alexa Emerging parasite zoonoses associated with water and food.
Infectious Diseases

Infectious Diseases

Air & Water Borne Diseases

Author(s): Slifko TR, Smith HV, Rose JB

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Abstract The environmental route of transmission is important for many protozoan and helminth parasites, with water, soil and food being particularly significant. Both the potential for producing large numbers of transmissive stages and their environmental robustness, being able to survive in moist microclimates for prolonged periods of time, pose a persistent threat to public and veterinary health. The increased demands on natural resources increase the likelihood of encountering environments and produce contaminated with parasites. For waterborne diseases, the protozoa, Cryptosporidium, Giardia and Toxoplasma, are the most significant causes, yet, with the exception of Toxoplasma, the contribution of zoonotic transmission remains unclear due to the absence of 'standardised' methods. The microsporidia have been documented in one waterborne outbreak, but the role of animals as the cause of contamination was not elucidated. In foods, surface contamination is associated with the faecal-oral pathogens, and some data are available to indicate that animal wastes remain an important source of contamination (e.g. cattle faeces and apple cider outbreaks), however, further work should focus on examining the source of contamination on fruit and vegetables. Increasing recognition of the burden of human fascioliasis has occurred; it is now recognised as an emerging zoonosis by the WHO. Toxoplasma, Trichinella and Taenia spp. remain important meatborne parasites, however, others, including Pleistophora-like microsporidians may be acquired from raw or lightly cooked fish or crustaceans. With increased international travel, the public health importance of the foodborne trematodiases must also be realised. Global sourcing of food, coupled with changing consumer vogues, including the consumption of raw vegetables and undercooking to retain the natural taste and preserve heat-labile nutrients, can increase the risk of foodborne transmission. A greater awareness of parasite contamination of our environment and its impact on health has precipitated the development of better detection methods. Robust, efficient detection, viability and typing methods are required to assess risks and to further epidemiological understanding.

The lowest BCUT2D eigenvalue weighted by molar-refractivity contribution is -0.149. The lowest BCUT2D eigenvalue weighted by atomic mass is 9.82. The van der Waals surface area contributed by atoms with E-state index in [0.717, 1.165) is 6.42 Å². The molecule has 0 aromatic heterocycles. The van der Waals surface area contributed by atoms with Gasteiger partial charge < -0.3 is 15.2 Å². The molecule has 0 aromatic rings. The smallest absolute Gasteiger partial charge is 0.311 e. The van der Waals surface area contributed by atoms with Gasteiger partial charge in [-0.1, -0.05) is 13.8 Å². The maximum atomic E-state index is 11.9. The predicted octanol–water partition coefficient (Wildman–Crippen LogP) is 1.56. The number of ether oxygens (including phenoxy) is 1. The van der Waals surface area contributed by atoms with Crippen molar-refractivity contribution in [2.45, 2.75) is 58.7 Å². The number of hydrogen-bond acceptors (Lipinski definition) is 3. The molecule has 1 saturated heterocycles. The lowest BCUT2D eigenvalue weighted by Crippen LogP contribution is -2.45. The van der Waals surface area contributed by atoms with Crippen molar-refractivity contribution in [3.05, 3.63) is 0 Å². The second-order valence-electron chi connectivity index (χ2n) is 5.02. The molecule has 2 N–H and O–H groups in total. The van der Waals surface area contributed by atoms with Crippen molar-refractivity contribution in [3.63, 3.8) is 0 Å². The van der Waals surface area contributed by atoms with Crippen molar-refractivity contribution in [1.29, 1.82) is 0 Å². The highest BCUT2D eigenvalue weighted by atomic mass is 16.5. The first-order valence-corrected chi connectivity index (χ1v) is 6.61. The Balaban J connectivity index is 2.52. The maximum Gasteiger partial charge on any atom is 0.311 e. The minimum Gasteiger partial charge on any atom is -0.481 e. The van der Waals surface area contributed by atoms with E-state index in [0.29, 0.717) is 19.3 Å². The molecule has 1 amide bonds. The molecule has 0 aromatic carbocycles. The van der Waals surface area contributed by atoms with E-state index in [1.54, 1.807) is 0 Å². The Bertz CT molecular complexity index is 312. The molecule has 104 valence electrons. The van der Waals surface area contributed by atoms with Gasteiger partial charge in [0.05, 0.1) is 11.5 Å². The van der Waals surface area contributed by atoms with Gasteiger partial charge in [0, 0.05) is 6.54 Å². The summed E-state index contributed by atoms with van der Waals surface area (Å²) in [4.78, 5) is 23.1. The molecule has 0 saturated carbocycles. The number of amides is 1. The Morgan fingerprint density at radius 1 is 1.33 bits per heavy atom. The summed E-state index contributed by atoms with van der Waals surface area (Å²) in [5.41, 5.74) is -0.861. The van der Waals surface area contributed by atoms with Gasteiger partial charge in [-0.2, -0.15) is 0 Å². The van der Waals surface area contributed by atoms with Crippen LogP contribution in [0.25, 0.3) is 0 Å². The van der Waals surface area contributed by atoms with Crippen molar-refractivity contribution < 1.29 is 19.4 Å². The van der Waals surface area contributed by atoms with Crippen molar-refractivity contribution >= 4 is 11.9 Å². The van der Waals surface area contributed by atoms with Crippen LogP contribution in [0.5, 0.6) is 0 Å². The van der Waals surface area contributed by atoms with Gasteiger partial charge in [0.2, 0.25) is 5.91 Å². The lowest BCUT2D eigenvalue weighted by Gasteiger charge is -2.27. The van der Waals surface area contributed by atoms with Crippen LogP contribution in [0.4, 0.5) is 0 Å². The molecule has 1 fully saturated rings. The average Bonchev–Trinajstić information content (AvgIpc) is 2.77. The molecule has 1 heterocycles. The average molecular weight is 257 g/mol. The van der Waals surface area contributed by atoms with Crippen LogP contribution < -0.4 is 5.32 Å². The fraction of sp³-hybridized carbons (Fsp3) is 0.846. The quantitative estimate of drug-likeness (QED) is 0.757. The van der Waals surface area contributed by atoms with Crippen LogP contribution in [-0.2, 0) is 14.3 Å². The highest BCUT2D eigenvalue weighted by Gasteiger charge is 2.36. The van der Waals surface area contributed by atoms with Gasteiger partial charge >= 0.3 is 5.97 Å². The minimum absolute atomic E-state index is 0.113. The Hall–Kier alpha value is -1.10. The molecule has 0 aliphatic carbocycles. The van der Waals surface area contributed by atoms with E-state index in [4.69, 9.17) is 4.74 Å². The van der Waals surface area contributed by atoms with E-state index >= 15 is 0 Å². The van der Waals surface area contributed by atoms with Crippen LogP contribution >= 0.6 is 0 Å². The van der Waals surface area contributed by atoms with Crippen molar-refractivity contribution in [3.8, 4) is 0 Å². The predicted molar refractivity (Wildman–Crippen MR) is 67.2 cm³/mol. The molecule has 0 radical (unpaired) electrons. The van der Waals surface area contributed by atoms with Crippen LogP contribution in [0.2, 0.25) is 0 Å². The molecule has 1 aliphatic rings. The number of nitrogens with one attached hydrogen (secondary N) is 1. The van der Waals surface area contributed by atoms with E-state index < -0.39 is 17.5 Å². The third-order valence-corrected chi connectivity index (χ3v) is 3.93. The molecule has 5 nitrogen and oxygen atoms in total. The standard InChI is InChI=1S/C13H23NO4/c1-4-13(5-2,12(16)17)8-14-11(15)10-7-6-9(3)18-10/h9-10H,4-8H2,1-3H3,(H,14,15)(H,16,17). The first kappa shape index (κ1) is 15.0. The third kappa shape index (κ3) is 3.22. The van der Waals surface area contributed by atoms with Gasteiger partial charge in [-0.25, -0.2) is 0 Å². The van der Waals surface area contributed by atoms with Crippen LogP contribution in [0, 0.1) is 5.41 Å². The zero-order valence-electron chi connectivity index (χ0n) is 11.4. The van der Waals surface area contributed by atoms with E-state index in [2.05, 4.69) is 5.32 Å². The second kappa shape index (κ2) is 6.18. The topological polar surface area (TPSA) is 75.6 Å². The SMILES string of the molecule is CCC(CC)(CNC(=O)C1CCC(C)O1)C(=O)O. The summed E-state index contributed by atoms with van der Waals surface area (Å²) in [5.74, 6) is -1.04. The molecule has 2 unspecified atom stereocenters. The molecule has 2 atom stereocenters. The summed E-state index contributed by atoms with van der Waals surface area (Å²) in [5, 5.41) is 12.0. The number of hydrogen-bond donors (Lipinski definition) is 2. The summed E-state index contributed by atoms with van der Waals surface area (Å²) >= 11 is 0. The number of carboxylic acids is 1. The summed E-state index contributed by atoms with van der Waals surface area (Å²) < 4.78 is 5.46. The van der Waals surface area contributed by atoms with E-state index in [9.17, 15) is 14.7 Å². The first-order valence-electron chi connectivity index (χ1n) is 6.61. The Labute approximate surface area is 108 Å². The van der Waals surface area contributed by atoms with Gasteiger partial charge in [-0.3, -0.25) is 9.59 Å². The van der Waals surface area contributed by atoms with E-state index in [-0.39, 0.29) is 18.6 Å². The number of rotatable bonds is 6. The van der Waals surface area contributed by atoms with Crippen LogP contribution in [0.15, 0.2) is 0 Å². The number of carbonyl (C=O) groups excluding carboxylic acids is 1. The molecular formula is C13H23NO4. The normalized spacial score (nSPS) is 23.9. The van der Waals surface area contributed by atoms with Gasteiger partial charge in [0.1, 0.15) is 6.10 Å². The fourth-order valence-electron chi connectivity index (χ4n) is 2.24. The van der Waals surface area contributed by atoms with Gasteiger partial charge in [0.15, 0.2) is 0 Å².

This article was published in Int J Parasitol and referenced in Air & Water Borne Diseases

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